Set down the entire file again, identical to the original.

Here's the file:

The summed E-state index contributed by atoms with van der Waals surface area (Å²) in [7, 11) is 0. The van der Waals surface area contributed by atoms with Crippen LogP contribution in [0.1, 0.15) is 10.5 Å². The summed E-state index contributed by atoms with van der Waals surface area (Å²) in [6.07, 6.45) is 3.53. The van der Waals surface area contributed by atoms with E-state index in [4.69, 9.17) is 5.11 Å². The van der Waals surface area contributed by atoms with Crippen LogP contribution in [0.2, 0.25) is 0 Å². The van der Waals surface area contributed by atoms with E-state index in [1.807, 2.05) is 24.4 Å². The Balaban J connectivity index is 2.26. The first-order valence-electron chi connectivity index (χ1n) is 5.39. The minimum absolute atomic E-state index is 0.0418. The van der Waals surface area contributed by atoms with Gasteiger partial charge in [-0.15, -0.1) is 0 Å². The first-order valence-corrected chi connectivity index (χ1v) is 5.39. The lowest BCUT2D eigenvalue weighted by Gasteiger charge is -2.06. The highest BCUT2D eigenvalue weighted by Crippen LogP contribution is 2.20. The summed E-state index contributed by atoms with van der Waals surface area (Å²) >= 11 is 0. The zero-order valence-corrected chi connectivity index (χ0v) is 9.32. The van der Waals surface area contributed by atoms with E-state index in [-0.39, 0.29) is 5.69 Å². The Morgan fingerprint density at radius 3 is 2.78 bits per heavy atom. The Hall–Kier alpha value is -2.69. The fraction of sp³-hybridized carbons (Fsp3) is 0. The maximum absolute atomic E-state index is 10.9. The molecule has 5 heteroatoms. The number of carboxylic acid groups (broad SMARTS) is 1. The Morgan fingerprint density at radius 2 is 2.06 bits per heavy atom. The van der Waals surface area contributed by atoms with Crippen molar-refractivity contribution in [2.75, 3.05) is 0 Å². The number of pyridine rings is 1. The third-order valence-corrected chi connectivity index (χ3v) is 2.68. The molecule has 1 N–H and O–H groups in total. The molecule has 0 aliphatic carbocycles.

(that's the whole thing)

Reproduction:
The summed E-state index contributed by atoms with van der Waals surface area (Å²) in [7, 11) is 0. The van der Waals surface area contributed by atoms with Crippen LogP contribution in [0.1, 0.15) is 10.5 Å². The summed E-state index contributed by atoms with van der Waals surface area (Å²) in [6.07, 6.45) is 3.53. The van der Waals surface area contributed by atoms with E-state index in [4.69, 9.17) is 5.11 Å². The van der Waals surface area contributed by atoms with Crippen LogP contribution in [0.2, 0.25) is 0 Å². The van der Waals surface area contributed by atoms with E-state index in [1.807, 2.05) is 24.4 Å². The Balaban J connectivity index is 2.26. The first-order valence-electron chi connectivity index (χ1n) is 5.39. The minimum absolute atomic E-state index is 0.0418. The van der Waals surface area contributed by atoms with Gasteiger partial charge in [-0.15, -0.1) is 0 Å². The first-order valence-corrected chi connectivity index (χ1v) is 5.39. The lowest BCUT2D eigenvalue weighted by Gasteiger charge is -2.06. The highest BCUT2D eigenvalue weighted by Crippen LogP contribution is 2.20. The summed E-state index contributed by atoms with van der Waals surface area (Å²) >= 11 is 0. The zero-order valence-corrected chi connectivity index (χ0v) is 9.32. The van der Waals surface area contributed by atoms with E-state index in [-0.39, 0.29) is 5.69 Å². The Morgan fingerprint density at radius 3 is 2.78 bits per heavy atom. The Hall–Kier alpha value is -2.69. The fraction of sp³-hybridized carbons (Fsp3) is 0. The maximum absolute atomic E-state index is 10.9. The molecule has 5 heteroatoms. The number of carboxylic acid groups (broad SMARTS) is 1. The Morgan fingerprint density at radius 2 is 2.06 bits per heavy atom. The van der Waals surface area contributed by atoms with Crippen molar-refractivity contribution in [2.75, 3.05) is 0 Å². The number of pyridine rings is 1. The third-order valence-corrected chi connectivity index (χ3v) is 2.68. The molecule has 1 N–H and O–H groups in total. The molecule has 0 aliphatic carbocycles.